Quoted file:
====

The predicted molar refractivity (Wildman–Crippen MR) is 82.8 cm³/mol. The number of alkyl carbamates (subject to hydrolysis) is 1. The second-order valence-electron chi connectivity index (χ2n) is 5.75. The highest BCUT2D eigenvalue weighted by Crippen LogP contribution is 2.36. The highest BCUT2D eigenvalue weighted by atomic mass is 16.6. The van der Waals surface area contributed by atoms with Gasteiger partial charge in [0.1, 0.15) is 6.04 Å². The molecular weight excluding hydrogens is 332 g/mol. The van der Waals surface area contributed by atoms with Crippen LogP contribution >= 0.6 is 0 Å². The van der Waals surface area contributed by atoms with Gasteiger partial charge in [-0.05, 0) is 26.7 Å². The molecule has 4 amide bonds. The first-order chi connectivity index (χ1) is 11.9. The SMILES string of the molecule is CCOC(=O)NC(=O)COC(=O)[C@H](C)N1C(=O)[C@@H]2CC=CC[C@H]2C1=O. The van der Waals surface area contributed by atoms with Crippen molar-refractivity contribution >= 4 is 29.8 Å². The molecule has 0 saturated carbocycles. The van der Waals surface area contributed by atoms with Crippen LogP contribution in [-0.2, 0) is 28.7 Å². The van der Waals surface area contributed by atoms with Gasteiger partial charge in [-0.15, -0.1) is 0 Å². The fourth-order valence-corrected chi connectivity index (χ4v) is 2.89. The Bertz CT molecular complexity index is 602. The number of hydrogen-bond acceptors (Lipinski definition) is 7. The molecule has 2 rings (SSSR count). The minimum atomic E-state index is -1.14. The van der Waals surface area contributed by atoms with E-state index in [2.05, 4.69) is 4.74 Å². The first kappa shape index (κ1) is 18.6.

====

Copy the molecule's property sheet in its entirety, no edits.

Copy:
The predicted molar refractivity (Wildman–Crippen MR) is 82.8 cm³/mol. The number of alkyl carbamates (subject to hydrolysis) is 1. The second-order valence-electron chi connectivity index (χ2n) is 5.75. The highest BCUT2D eigenvalue weighted by Crippen LogP contribution is 2.36. The highest BCUT2D eigenvalue weighted by atomic mass is 16.6. The van der Waals surface area contributed by atoms with Gasteiger partial charge in [0.1, 0.15) is 6.04 Å². The molecular weight excluding hydrogens is 332 g/mol. The van der Waals surface area contributed by atoms with Crippen LogP contribution >= 0.6 is 0 Å². The van der Waals surface area contributed by atoms with Gasteiger partial charge in [-0.05, 0) is 26.7 Å². The molecule has 4 amide bonds. The first-order chi connectivity index (χ1) is 11.9. The SMILES string of the molecule is CCOC(=O)NC(=O)COC(=O)[C@H](C)N1C(=O)[C@@H]2CC=CC[C@H]2C1=O. The van der Waals surface area contributed by atoms with Crippen molar-refractivity contribution >= 4 is 29.8 Å². The molecule has 0 saturated carbocycles. The van der Waals surface area contributed by atoms with Crippen LogP contribution in [-0.2, 0) is 28.7 Å². The van der Waals surface area contributed by atoms with Gasteiger partial charge in [-0.15, -0.1) is 0 Å². The fourth-order valence-corrected chi connectivity index (χ4v) is 2.89. The Bertz CT molecular complexity index is 602. The number of hydrogen-bond acceptors (Lipinski definition) is 7. The molecule has 2 rings (SSSR count). The minimum atomic E-state index is -1.14. The van der Waals surface area contributed by atoms with E-state index in [2.05, 4.69) is 4.74 Å². The first kappa shape index (κ1) is 18.6.